Spastic Diplegia Lawsuits in Pennsylvania

Turn to Our Seasoned Cerebral Palsy Lawyers in Philadelphia

Spastic Diplegia is a form of cerebral palsy (CP) where both the arms and the legs are affected with abnormal stiffness or tightness. Usually, the legs or lower extremities are affected more than the upper extremities or arms. Spastic cerebral palsy is the most common form of CP, affecting almost 70% of all cerebral palsy cases.

At The Beasley Firm, we have extensive experience in handling birth injury cases such as these. In fact our skilled Philadelphia cerebral palsy lawyers have won several cases on behalf of infants diagnosed with forms of CP, including two $3 million settlements for the families of infants who developed CP due to medical negligence. We have been awarded verdicts of $15 million in cerebral palsy cases in 2012 alone. In each of our cases, we go to great lengths to gather evidence, expert testimony, hospital records and more to prepare the case for trial.

We are driven, successful and reliable. With over $2 billion in verdicts and settlements since 1958, you can be sure our firm will fight to maximize your compensation. Call us at (215) 866-2424.

Cause & Symptoms of Spastic Cerebral Palsy

The brain damage in spastic cerebral palsy occurs around the ventricles in the brain. Usually, a lack of oxygen to that area of the brain causes a failure in the part of the brain known as the pyramidal tracts. An MRI can detect those brain-damaged areas, known as periventricular leukomalcia (PVL).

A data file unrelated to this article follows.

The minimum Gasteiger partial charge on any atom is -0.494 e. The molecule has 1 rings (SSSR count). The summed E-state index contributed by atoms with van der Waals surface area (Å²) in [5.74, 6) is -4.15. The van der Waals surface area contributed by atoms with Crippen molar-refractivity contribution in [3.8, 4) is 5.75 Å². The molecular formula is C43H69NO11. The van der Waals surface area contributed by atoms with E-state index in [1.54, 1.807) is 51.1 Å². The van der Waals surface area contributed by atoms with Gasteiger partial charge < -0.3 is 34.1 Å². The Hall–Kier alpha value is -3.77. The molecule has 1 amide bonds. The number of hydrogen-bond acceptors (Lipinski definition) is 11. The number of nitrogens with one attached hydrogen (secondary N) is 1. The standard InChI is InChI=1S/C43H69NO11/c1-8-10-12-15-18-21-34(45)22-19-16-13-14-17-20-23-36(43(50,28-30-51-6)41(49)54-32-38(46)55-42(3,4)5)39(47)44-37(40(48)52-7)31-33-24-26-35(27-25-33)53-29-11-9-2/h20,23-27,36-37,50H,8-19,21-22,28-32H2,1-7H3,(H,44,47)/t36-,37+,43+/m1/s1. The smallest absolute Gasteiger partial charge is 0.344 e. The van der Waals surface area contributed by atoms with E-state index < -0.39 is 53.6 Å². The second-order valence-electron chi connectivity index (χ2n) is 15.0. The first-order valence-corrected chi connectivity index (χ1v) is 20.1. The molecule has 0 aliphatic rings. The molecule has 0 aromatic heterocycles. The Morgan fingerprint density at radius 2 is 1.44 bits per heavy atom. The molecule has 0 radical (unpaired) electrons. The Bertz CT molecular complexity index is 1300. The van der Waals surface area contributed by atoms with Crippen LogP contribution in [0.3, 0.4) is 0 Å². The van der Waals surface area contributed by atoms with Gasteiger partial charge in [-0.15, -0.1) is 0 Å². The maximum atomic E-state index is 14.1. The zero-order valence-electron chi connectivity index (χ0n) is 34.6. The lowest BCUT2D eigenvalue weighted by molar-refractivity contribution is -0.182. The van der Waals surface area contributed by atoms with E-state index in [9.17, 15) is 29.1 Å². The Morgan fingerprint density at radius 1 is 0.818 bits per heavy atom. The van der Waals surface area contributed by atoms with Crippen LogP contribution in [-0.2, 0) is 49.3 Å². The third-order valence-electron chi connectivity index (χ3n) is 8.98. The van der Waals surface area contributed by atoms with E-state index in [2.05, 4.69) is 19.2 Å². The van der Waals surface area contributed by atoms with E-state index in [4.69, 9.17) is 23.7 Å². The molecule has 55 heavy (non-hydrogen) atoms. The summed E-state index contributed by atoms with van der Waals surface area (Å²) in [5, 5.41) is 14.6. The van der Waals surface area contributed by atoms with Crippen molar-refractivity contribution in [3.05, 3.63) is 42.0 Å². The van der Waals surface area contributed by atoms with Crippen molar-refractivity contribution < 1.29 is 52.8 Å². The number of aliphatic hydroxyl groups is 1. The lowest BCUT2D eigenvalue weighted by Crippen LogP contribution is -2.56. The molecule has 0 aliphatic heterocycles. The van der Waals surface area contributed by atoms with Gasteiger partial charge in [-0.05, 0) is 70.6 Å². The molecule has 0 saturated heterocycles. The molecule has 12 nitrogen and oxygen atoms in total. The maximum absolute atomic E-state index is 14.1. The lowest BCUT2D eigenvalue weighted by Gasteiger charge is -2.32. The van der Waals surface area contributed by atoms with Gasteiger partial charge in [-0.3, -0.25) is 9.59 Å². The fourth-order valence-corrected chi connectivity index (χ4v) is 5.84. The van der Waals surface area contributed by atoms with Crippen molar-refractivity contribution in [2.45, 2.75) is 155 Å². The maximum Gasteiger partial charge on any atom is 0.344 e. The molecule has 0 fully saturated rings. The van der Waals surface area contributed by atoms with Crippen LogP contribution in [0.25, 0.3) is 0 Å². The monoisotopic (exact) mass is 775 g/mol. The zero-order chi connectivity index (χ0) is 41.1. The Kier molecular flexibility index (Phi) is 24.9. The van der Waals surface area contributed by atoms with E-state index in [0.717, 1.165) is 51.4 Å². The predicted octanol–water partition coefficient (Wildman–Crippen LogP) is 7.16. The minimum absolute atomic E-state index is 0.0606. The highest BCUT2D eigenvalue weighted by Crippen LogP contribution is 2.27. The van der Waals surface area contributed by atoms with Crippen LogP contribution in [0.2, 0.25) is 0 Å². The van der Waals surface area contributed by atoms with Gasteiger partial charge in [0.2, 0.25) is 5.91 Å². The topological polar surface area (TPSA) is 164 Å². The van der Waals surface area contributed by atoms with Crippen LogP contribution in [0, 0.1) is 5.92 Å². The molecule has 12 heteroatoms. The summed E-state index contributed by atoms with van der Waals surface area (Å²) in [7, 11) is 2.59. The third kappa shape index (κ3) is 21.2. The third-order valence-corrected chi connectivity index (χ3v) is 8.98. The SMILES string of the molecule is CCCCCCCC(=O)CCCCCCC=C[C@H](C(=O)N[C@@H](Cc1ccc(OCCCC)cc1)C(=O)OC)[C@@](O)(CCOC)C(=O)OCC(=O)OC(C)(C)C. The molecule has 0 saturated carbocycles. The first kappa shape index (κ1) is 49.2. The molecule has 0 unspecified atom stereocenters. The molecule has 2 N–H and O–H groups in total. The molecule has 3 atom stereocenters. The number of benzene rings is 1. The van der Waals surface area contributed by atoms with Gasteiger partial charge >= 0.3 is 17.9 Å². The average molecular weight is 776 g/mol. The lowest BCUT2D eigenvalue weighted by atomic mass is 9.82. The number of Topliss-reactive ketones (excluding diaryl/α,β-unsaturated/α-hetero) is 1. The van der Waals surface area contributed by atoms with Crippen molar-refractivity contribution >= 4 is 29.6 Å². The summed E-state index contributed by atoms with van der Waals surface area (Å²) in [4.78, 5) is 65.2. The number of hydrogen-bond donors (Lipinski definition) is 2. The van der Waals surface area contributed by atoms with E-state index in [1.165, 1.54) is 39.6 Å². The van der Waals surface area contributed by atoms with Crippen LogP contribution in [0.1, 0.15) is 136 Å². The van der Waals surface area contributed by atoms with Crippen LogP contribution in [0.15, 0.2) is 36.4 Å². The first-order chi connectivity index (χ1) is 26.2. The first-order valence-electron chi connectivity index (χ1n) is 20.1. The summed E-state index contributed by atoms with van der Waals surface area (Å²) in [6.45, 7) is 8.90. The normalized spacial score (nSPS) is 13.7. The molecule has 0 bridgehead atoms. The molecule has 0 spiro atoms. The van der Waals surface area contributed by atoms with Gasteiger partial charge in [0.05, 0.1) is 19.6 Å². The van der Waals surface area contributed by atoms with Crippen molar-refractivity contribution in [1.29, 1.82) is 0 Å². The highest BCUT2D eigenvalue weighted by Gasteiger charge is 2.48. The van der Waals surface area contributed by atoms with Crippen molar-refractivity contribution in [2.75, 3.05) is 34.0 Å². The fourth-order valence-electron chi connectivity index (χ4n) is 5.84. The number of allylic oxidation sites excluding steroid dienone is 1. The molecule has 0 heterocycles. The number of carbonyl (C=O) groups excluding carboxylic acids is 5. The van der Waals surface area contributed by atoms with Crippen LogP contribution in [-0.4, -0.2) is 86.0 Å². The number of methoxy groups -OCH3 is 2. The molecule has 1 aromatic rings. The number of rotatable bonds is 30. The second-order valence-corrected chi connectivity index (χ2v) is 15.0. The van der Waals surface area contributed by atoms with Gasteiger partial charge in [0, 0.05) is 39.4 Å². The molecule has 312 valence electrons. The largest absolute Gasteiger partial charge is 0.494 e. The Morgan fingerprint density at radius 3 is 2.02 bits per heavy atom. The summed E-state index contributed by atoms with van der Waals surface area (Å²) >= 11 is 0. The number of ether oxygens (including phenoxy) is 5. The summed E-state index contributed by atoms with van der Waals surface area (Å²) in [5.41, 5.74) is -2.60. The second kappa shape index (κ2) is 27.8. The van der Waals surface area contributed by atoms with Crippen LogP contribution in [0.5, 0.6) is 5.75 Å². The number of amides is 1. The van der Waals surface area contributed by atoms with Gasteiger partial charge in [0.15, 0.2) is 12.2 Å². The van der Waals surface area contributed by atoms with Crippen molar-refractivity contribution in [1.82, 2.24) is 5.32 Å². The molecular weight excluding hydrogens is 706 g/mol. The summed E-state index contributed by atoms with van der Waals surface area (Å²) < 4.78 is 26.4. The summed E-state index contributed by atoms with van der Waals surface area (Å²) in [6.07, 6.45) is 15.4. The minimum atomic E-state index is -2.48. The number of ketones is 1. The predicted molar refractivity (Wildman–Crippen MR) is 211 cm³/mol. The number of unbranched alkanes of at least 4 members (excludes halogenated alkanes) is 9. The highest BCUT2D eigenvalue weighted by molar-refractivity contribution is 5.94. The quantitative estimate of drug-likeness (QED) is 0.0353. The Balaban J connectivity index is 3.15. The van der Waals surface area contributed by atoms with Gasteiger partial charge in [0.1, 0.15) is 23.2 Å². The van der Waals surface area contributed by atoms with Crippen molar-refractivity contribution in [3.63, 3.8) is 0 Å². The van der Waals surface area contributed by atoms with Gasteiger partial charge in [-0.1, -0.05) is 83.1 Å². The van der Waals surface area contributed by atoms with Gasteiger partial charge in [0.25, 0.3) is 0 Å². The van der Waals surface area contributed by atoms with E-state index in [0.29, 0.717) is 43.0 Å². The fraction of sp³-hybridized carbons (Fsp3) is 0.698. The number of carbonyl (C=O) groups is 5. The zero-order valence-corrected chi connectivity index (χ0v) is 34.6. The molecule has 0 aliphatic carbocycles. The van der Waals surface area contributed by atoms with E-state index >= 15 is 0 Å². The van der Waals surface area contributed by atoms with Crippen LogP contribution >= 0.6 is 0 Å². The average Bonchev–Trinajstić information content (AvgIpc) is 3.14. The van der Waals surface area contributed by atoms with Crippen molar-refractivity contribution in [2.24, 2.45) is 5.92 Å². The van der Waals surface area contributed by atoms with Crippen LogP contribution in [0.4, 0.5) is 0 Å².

Spastic CP causes an increased muscle tone or muscle tension. Usually, muscles work in pairs. As one group of muscles contract, an opposite set of muscles relax, allowing movement. Due to the PVL brain damage, the muscles in a person with spastic CP all work at the same time, causing spastic or tense muscles movement.

Spastic CP results in the following symptoms:

  • Stiff muscles that limit the range of motion or ability for joints to bend
  • "Scissor Gait" in children due to tight or spastic hip and leg muscles
  • Legs pulled inward and occasionally crossed at the knees due to tight leg muscles
  • Restricted ankle motion and difficulty lifting foot
  • "Foot drop syndrome" in which the child walks on their toes

Children who are born with spastic CP do not have deformities in the bones of the legs, but over time, due to the tight and spastic muscles they go on to develop orthopedic problems. Spastic CP leads to a reduction in normal joint movement, longitudinal muscle growth, and protein production in muscle cells. The lack of movement or stretching also leads to the development of muscle and joint deformities.

Let Our Philadelphia Birth Injury Attorneys Help Your Family

Treatment for spastic CP is usually centered on daily muscle stretching, range of motion exercises, modern dance, yoga, resistance training, and other physical movement exercises to help prevent joint contractures and other orthopedic problems. The medical costs for children diagnosed with spastic CP can be overwhelming. If your child has suffered spastic CP due to medical negligence of any kind, it is imperative that you pursue compensation that will enable you to get the care your child needs and deserves.

Our talented team of Philadelphia birth injury lawyers work around-the-clock in order to obtain successful results for our clients. For over 60 years, The Beasley Firm has worked hard to establish the history of success and legal expertise that gives our clients peace of mind. We are listed in the Best Law Firms and our attorneys are recognized in the Super Lawyers® list for their outstanding work. You can trust your child's future to our firm.

You won't have to pay a single legal fee unless we recover compensation on your behalf! Call (215) 866-2424 to set up a complimentary consultation.

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